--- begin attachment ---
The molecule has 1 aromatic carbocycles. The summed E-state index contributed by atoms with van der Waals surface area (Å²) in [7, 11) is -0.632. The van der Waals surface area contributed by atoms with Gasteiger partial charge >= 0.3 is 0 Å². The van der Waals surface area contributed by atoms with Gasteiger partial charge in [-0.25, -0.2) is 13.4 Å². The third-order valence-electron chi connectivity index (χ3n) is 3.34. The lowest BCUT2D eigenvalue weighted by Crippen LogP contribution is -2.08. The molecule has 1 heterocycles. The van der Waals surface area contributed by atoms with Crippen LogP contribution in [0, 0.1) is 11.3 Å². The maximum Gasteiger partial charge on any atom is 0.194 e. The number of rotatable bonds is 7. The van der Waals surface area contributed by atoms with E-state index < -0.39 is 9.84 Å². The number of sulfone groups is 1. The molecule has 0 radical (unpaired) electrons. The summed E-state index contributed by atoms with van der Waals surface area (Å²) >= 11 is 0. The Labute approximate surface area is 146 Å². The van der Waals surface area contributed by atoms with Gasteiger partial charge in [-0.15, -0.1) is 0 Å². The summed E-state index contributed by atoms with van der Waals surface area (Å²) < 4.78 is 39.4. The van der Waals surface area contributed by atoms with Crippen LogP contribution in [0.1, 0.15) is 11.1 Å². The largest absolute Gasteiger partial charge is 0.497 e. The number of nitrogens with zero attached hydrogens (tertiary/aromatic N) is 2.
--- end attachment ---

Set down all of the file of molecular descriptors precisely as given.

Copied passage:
The molecule has 1 aromatic carbocycles. The summed E-state index contributed by atoms with van der Waals surface area (Å²) in [7, 11) is -0.632. The van der Waals surface area contributed by atoms with Gasteiger partial charge >= 0.3 is 0 Å². The van der Waals surface area contributed by atoms with Gasteiger partial charge in [-0.25, -0.2) is 13.4 Å². The third-order valence-electron chi connectivity index (χ3n) is 3.34. The lowest BCUT2D eigenvalue weighted by Crippen LogP contribution is -2.08. The molecule has 1 heterocycles. The van der Waals surface area contributed by atoms with Crippen LogP contribution in [0, 0.1) is 11.3 Å². The maximum Gasteiger partial charge on any atom is 0.194 e. The number of rotatable bonds is 7. The van der Waals surface area contributed by atoms with E-state index < -0.39 is 9.84 Å². The number of sulfone groups is 1. The molecule has 0 radical (unpaired) electrons. The summed E-state index contributed by atoms with van der Waals surface area (Å²) >= 11 is 0. The Labute approximate surface area is 146 Å². The van der Waals surface area contributed by atoms with Gasteiger partial charge in [-0.15, -0.1) is 0 Å². The summed E-state index contributed by atoms with van der Waals surface area (Å²) < 4.78 is 39.4. The van der Waals surface area contributed by atoms with Crippen LogP contribution in [0.1, 0.15) is 11.1 Å². The largest absolute Gasteiger partial charge is 0.497 e. The number of nitrogens with zero attached hydrogens (tertiary/aromatic N) is 2.